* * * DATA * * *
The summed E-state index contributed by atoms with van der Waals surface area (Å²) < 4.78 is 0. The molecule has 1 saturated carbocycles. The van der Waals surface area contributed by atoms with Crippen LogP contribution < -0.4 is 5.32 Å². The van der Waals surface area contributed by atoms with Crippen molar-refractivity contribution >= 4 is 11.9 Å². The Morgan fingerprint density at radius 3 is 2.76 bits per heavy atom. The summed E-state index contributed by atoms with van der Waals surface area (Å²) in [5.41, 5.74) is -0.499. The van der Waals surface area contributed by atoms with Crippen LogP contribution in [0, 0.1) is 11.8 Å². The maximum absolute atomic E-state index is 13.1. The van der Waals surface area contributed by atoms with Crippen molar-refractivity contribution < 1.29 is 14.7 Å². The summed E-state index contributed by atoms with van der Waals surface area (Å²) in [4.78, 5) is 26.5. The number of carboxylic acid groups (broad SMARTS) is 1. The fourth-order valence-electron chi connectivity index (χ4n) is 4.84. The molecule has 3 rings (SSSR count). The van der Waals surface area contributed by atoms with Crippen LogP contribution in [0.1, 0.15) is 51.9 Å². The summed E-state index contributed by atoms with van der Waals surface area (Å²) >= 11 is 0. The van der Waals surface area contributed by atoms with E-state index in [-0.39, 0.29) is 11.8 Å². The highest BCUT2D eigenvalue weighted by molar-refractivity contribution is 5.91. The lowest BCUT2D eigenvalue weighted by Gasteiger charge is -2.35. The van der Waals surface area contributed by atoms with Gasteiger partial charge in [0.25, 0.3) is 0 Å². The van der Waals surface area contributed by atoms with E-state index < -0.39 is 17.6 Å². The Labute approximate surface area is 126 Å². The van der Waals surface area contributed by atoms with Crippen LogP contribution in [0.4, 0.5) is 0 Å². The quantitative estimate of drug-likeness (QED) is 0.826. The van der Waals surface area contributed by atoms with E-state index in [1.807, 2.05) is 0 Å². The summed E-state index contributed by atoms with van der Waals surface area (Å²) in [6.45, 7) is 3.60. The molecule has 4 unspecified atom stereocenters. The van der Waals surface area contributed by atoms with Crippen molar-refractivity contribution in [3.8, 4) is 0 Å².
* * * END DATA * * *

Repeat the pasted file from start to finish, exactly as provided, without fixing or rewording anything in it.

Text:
The summed E-state index contributed by atoms with van der Waals surface area (Å²) < 4.78 is 0. The molecule has 1 saturated carbocycles. The van der Waals surface area contributed by atoms with Crippen LogP contribution < -0.4 is 5.32 Å². The van der Waals surface area contributed by atoms with Crippen molar-refractivity contribution >= 4 is 11.9 Å². The Morgan fingerprint density at radius 3 is 2.76 bits per heavy atom. The summed E-state index contributed by atoms with van der Waals surface area (Å²) in [5.41, 5.74) is -0.499. The van der Waals surface area contributed by atoms with Crippen LogP contribution in [0, 0.1) is 11.8 Å². The maximum absolute atomic E-state index is 13.1. The van der Waals surface area contributed by atoms with Crippen molar-refractivity contribution < 1.29 is 14.7 Å². The summed E-state index contributed by atoms with van der Waals surface area (Å²) in [4.78, 5) is 26.5. The number of carboxylic acid groups (broad SMARTS) is 1. The fourth-order valence-electron chi connectivity index (χ4n) is 4.84. The molecule has 3 rings (SSSR count). The van der Waals surface area contributed by atoms with Crippen LogP contribution in [0.1, 0.15) is 51.9 Å². The summed E-state index contributed by atoms with van der Waals surface area (Å²) >= 11 is 0. The van der Waals surface area contributed by atoms with E-state index in [-0.39, 0.29) is 11.8 Å². The highest BCUT2D eigenvalue weighted by molar-refractivity contribution is 5.91. The lowest BCUT2D eigenvalue weighted by Gasteiger charge is -2.35. The van der Waals surface area contributed by atoms with Gasteiger partial charge in [0.25, 0.3) is 0 Å². The van der Waals surface area contributed by atoms with E-state index < -0.39 is 17.6 Å². The Labute approximate surface area is 126 Å². The van der Waals surface area contributed by atoms with Crippen LogP contribution in [0.4, 0.5) is 0 Å². The quantitative estimate of drug-likeness (QED) is 0.826. The van der Waals surface area contributed by atoms with E-state index in [1.807, 2.05) is 0 Å². The summed E-state index contributed by atoms with van der Waals surface area (Å²) in [6.45, 7) is 3.60. The molecule has 4 unspecified atom stereocenters. The van der Waals surface area contributed by atoms with Crippen molar-refractivity contribution in [3.8, 4) is 0 Å².